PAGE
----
I've never been much on religion. I don't pretend to subscribe to any particular dogma, other than I believe in God because the alternative is too depressing to contemplate.
I also believe in a lot of what Darwin had to say, although I just can't buy into the notion that the intricate functions of a pancreas or gall bladder are really the result of a genetic crap shoot played out over millions of years.
There are big chunks of the Bible I don't believe, mostly because I know that the whole thing was written by human beings, and I know humans tend to lie and exaggerate for their own gains. But I still enjoy a lot of it, and many of the stories make for excellent drama.
One of the things that appeals to me about most religions is the symbiotic balance contained in their tomes. If there's a Heaven, there must be a Hell. If there's good, there must be evil. If you believe in God, you must also allow for the existence of Satan.
Along with the more mainstream interpretations of religion are scenarios depicted by zealots. While I hate having anything forced down my throat, including sweets, and as a general rule I dislike any group that claims to have cornered the market on truth or are in sole possession of the secrets leading to "the way," I also enjoy some of the wild stories they are able to concoct in their quest to scare and sway the undecided.
For example, while there are tons of folks who believe Jesus will one day return to the earth, there's another faction that believes that the "Anti-Christ" is also on his way, if he isn't already here.
Blend into that confection a claim by a small minority that God is actually a woman. I like that idea, and their arguments make sense. God created mankind. When you consider childbirth, bringing forth life is kind of a feminine gig.
Kindness, patience, virtue, and other touch-feely concepts from the New Testament also sit a little heavier on the female side of the ledger. (The Old Testament God was a bit of a bully. Just ask Abraham. But as a lot of modern day troublemakers have shown, men tend to calm down a bit once they become fathers.)
Using these tidbits, I proffer the following:
If it's possible that God is a woman, is it possible that the Anti-Christ might also be female?
I know a lot of guys who would jump on this concept, and quickly hold up their ex-wives as potential candidates.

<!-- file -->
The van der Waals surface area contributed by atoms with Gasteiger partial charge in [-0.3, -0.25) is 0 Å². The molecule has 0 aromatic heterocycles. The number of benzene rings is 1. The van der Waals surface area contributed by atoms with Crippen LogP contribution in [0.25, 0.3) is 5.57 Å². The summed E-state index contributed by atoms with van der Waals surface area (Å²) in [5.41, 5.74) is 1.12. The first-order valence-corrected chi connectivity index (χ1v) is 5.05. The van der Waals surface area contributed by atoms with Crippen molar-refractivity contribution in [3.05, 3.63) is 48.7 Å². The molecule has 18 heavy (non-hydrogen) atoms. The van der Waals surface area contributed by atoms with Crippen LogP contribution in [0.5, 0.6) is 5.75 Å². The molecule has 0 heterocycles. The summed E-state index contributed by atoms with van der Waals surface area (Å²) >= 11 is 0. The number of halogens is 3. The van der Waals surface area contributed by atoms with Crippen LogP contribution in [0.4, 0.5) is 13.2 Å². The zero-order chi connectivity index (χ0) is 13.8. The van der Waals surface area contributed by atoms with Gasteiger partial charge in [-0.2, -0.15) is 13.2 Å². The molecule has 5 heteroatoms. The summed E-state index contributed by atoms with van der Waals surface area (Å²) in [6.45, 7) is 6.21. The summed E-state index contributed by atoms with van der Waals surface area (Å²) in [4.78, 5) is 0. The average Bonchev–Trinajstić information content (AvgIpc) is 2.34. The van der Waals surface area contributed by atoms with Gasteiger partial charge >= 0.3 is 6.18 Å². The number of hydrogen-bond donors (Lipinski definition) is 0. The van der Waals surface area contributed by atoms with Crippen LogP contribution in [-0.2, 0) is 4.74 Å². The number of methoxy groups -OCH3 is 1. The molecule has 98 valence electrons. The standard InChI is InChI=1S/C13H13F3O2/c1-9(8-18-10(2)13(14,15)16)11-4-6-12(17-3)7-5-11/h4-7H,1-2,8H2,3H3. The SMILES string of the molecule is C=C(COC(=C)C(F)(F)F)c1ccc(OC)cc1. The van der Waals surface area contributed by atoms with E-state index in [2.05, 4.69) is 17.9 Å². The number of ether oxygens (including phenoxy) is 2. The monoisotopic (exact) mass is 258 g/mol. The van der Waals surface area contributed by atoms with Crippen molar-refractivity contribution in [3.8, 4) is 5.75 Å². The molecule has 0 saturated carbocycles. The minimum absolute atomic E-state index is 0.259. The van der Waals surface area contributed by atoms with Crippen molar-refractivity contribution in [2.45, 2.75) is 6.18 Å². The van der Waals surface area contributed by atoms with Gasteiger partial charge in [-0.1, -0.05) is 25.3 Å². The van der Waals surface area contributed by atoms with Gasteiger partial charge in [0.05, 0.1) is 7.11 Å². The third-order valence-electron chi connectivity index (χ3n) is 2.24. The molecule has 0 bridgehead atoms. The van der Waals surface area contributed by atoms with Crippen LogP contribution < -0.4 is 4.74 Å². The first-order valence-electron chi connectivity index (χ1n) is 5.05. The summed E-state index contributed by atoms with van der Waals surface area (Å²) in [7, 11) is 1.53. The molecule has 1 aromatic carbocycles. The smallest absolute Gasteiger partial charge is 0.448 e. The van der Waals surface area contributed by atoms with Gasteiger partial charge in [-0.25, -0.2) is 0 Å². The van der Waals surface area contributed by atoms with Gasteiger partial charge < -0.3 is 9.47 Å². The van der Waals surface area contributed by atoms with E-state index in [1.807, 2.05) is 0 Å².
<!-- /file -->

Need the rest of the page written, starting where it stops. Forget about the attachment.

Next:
Because I'm not into religion, I don't know a lot about the Anti-Christ, other than what I've read in the "Left Behind" series by Tim LaHaye and Jerry B. Jenkins. One of the big traits is that Jesus' counterpart will be known as "The Great Deceiver."
I could get into a whole discussion on who makes better liars, men or women.
Comedian Chris Rock did an excellent examination of this question in his show "Bigger and Blacker."
"Men lie the most, women tell the biggest lies," Rock explained. "A man's lie is like, 'I was at Tony's house.' A woman's lie is like, 'It's your baby.'"
Both sexes are guilty of the sin. So if both are capable, why couldn't the Great Deceiver be a woman?
I've looked for "signs" among current celebrities.
For the longest time, I was convinced Sarah Palin was a candidate for the position. The job of Anti-Christ may be the only one for which she hasn't actively campaigned at one time or another. Then I realized that the Anti-Christ is probably going to be a little smarter than a half-term ex-governor from Alaska who has to write crib notes on her hand and punctuates her most meaningful dialogue with "you betcha."
Ditto for Lindsay Lohan, who embodies a version of the old joke: "Q - How do you know when Lindsay Lohan is lying when she's in court? A - Her lips are moving." A lot of young girls have followed her like she's the Pied Piper equipped with a bag full of Ecstacy instead of a flute. But her appeal pretty much ends there, although she's sure to pick up some new male fans when her spread appears in Playboy next month.
I think some votes could go in the direction of Kristen Stewart, the mopey actress from the "Twilight" film series. She's made millions convincing teenagers that everyone should aspire to become a member of the undead, whether vampire or werewolf.
Casey Anthony would also be a reasonable nominee for the role. It requires true evil to kill your own child, and the guile of a gifted Anti-Christ to convince 12 jurors that you didn't do it when every scrap of evidence and reason indicates otherwise.
And how could anyone leave Hilary Clinton off a list of potential candidates for female Anti-Christ? Although, she's been so uninspiring in the last three years that few people would bother to follow her to the bathroom at an all-you-can-drink frat party.
On the male side, it's still easy to find likely options for Anti-Christ, so long as Dick Cheney continues to breathe and Newt Gingrich continues to run for president.
And you can bet the Obama haters are sure to nominate our current president as a likely candidate for the Dark Lord's throne.
Of course, if you believe those same haters about our president's religion, it's pretty unlikely since Muslims don't count as Christians (even though they believe in Christ), and therefore couldn't technically qualify for the job of Anti-Christ.
So if there really is an Anti-Christ in the offing, who do you think it might be? And is it possible that the job could be filled by a woman? And if so, would the Anti-Christ also earn about two-thirds of what a male Anti-Christ would make for the same job?